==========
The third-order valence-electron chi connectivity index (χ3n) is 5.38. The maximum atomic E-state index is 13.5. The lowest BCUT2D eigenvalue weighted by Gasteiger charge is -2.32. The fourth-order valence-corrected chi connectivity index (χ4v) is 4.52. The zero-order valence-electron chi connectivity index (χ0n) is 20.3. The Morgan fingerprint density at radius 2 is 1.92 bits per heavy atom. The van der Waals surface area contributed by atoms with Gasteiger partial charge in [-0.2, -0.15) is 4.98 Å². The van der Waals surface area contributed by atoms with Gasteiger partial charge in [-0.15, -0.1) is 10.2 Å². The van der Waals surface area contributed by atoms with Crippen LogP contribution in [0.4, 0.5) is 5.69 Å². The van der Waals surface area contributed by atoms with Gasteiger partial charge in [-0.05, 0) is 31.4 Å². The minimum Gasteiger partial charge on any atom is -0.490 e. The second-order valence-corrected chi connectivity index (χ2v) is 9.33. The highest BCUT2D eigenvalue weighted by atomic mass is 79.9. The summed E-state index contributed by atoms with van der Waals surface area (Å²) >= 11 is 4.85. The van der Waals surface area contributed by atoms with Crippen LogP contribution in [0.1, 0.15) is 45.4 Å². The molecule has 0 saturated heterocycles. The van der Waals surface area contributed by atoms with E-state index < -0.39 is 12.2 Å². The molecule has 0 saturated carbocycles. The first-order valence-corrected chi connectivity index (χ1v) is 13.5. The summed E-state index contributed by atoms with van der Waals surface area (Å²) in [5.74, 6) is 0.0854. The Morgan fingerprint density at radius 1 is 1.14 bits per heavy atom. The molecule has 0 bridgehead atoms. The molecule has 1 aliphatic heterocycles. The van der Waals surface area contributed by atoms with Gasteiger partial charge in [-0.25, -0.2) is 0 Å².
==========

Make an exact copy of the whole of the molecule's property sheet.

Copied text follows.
The third-order valence-electron chi connectivity index (χ3n) is 5.38. The maximum atomic E-state index is 13.5. The lowest BCUT2D eigenvalue weighted by Gasteiger charge is -2.32. The fourth-order valence-corrected chi connectivity index (χ4v) is 4.52. The zero-order valence-electron chi connectivity index (χ0n) is 20.3. The Morgan fingerprint density at radius 2 is 1.92 bits per heavy atom. The van der Waals surface area contributed by atoms with Gasteiger partial charge in [-0.2, -0.15) is 4.98 Å². The van der Waals surface area contributed by atoms with Gasteiger partial charge in [-0.15, -0.1) is 10.2 Å². The van der Waals surface area contributed by atoms with Crippen LogP contribution in [0.4, 0.5) is 5.69 Å². The van der Waals surface area contributed by atoms with Gasteiger partial charge in [-0.05, 0) is 31.4 Å². The minimum Gasteiger partial charge on any atom is -0.490 e. The second-order valence-corrected chi connectivity index (χ2v) is 9.33. The highest BCUT2D eigenvalue weighted by atomic mass is 79.9. The summed E-state index contributed by atoms with van der Waals surface area (Å²) >= 11 is 4.85. The van der Waals surface area contributed by atoms with Crippen LogP contribution in [0.1, 0.15) is 45.4 Å². The molecule has 0 saturated heterocycles. The van der Waals surface area contributed by atoms with E-state index < -0.39 is 12.2 Å². The molecule has 0 saturated carbocycles. The first-order valence-corrected chi connectivity index (χ1v) is 13.5. The summed E-state index contributed by atoms with van der Waals surface area (Å²) in [5.74, 6) is 0.0854. The Morgan fingerprint density at radius 1 is 1.14 bits per heavy atom. The molecule has 0 bridgehead atoms. The molecule has 1 aliphatic heterocycles. The van der Waals surface area contributed by atoms with Gasteiger partial charge in [-0.25, -0.2) is 0 Å².